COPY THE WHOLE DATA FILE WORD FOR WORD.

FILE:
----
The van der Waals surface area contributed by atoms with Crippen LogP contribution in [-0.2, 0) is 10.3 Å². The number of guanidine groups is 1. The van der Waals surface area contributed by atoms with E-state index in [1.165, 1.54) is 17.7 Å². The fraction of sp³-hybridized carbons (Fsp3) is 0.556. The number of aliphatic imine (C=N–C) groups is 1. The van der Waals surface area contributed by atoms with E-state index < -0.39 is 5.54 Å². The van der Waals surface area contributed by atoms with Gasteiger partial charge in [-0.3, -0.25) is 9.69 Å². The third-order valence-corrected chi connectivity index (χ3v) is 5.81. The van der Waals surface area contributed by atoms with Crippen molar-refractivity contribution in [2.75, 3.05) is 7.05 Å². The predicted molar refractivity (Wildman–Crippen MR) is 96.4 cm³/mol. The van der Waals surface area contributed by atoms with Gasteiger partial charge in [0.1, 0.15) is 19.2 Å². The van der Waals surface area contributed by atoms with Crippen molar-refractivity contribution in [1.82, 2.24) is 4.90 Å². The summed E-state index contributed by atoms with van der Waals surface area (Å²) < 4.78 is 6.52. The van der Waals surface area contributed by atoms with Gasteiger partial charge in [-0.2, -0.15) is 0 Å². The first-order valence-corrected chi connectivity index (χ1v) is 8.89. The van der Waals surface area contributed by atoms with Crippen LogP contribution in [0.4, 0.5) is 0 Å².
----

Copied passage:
The van der Waals surface area contributed by atoms with Crippen LogP contribution in [-0.2, 0) is 10.3 Å². The number of guanidine groups is 1. The van der Waals surface area contributed by atoms with E-state index in [1.165, 1.54) is 17.7 Å². The fraction of sp³-hybridized carbons (Fsp3) is 0.556. The number of aliphatic imine (C=N–C) groups is 1. The van der Waals surface area contributed by atoms with E-state index < -0.39 is 5.54 Å². The van der Waals surface area contributed by atoms with Gasteiger partial charge in [-0.3, -0.25) is 9.69 Å². The third-order valence-corrected chi connectivity index (χ3v) is 5.81. The van der Waals surface area contributed by atoms with Crippen molar-refractivity contribution in [2.75, 3.05) is 7.05 Å². The predicted molar refractivity (Wildman–Crippen MR) is 96.4 cm³/mol. The van der Waals surface area contributed by atoms with Gasteiger partial charge in [0.1, 0.15) is 19.2 Å². The van der Waals surface area contributed by atoms with Crippen molar-refractivity contribution in [1.82, 2.24) is 4.90 Å². The summed E-state index contributed by atoms with van der Waals surface area (Å²) < 4.78 is 6.52. The van der Waals surface area contributed by atoms with Gasteiger partial charge in [-0.2, -0.15) is 0 Å². The first-order valence-corrected chi connectivity index (χ1v) is 8.89. The van der Waals surface area contributed by atoms with Crippen LogP contribution in [0.4, 0.5) is 0 Å².